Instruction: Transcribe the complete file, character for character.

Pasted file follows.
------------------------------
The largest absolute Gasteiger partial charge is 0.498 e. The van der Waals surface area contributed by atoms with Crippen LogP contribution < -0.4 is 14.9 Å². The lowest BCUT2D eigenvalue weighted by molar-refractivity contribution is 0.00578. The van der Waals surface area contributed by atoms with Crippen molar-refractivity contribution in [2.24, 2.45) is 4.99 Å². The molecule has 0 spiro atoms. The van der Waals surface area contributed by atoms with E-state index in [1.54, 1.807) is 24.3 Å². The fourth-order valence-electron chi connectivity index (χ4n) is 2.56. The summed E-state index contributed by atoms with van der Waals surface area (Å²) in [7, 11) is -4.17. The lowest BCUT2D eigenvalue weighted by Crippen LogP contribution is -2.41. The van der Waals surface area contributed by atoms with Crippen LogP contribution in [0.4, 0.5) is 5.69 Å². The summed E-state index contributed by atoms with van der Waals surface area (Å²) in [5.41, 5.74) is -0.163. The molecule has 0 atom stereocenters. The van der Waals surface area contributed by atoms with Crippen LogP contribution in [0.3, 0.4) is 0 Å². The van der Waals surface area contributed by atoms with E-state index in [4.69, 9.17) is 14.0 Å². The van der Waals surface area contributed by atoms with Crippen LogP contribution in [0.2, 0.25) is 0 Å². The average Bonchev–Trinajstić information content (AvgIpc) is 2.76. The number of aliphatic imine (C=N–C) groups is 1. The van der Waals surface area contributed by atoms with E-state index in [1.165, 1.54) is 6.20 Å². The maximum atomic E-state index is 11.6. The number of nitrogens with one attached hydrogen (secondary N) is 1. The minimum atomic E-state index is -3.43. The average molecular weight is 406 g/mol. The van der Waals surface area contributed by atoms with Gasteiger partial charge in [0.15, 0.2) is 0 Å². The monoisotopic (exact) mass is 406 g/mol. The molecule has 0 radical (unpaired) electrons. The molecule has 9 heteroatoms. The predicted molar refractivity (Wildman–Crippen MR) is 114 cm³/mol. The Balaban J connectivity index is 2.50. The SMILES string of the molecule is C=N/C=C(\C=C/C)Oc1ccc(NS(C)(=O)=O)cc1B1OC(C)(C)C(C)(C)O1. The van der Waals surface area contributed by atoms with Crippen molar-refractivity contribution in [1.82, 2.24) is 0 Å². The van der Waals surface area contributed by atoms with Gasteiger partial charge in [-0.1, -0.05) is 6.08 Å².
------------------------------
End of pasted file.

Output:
The largest absolute Gasteiger partial charge is 0.498 e. The van der Waals surface area contributed by atoms with Crippen LogP contribution < -0.4 is 14.9 Å². The lowest BCUT2D eigenvalue weighted by molar-refractivity contribution is 0.00578. The van der Waals surface area contributed by atoms with Crippen molar-refractivity contribution in [2.24, 2.45) is 4.99 Å². The molecule has 0 spiro atoms. The van der Waals surface area contributed by atoms with E-state index in [1.54, 1.807) is 24.3 Å². The fourth-order valence-electron chi connectivity index (χ4n) is 2.56. The summed E-state index contributed by atoms with van der Waals surface area (Å²) in [7, 11) is -4.17. The lowest BCUT2D eigenvalue weighted by Crippen LogP contribution is -2.41. The van der Waals surface area contributed by atoms with Crippen LogP contribution in [0.4, 0.5) is 5.69 Å². The summed E-state index contributed by atoms with van der Waals surface area (Å²) in [5.41, 5.74) is -0.163. The molecule has 0 atom stereocenters. The van der Waals surface area contributed by atoms with Crippen LogP contribution in [0.3, 0.4) is 0 Å². The van der Waals surface area contributed by atoms with E-state index in [4.69, 9.17) is 14.0 Å². The van der Waals surface area contributed by atoms with Crippen LogP contribution in [0.2, 0.25) is 0 Å². The average Bonchev–Trinajstić information content (AvgIpc) is 2.76. The number of aliphatic imine (C=N–C) groups is 1. The van der Waals surface area contributed by atoms with E-state index in [1.165, 1.54) is 6.20 Å². The maximum atomic E-state index is 11.6. The number of nitrogens with one attached hydrogen (secondary N) is 1. The minimum atomic E-state index is -3.43. The average molecular weight is 406 g/mol. The van der Waals surface area contributed by atoms with Gasteiger partial charge in [0.15, 0.2) is 0 Å². The monoisotopic (exact) mass is 406 g/mol. The molecule has 0 radical (unpaired) electrons. The molecule has 9 heteroatoms. The predicted molar refractivity (Wildman–Crippen MR) is 114 cm³/mol. The Balaban J connectivity index is 2.50. The SMILES string of the molecule is C=N/C=C(\C=C/C)Oc1ccc(NS(C)(=O)=O)cc1B1OC(C)(C)C(C)(C)O1. The van der Waals surface area contributed by atoms with Crippen molar-refractivity contribution in [1.82, 2.24) is 0 Å². The van der Waals surface area contributed by atoms with Gasteiger partial charge in [-0.1, -0.05) is 6.08 Å².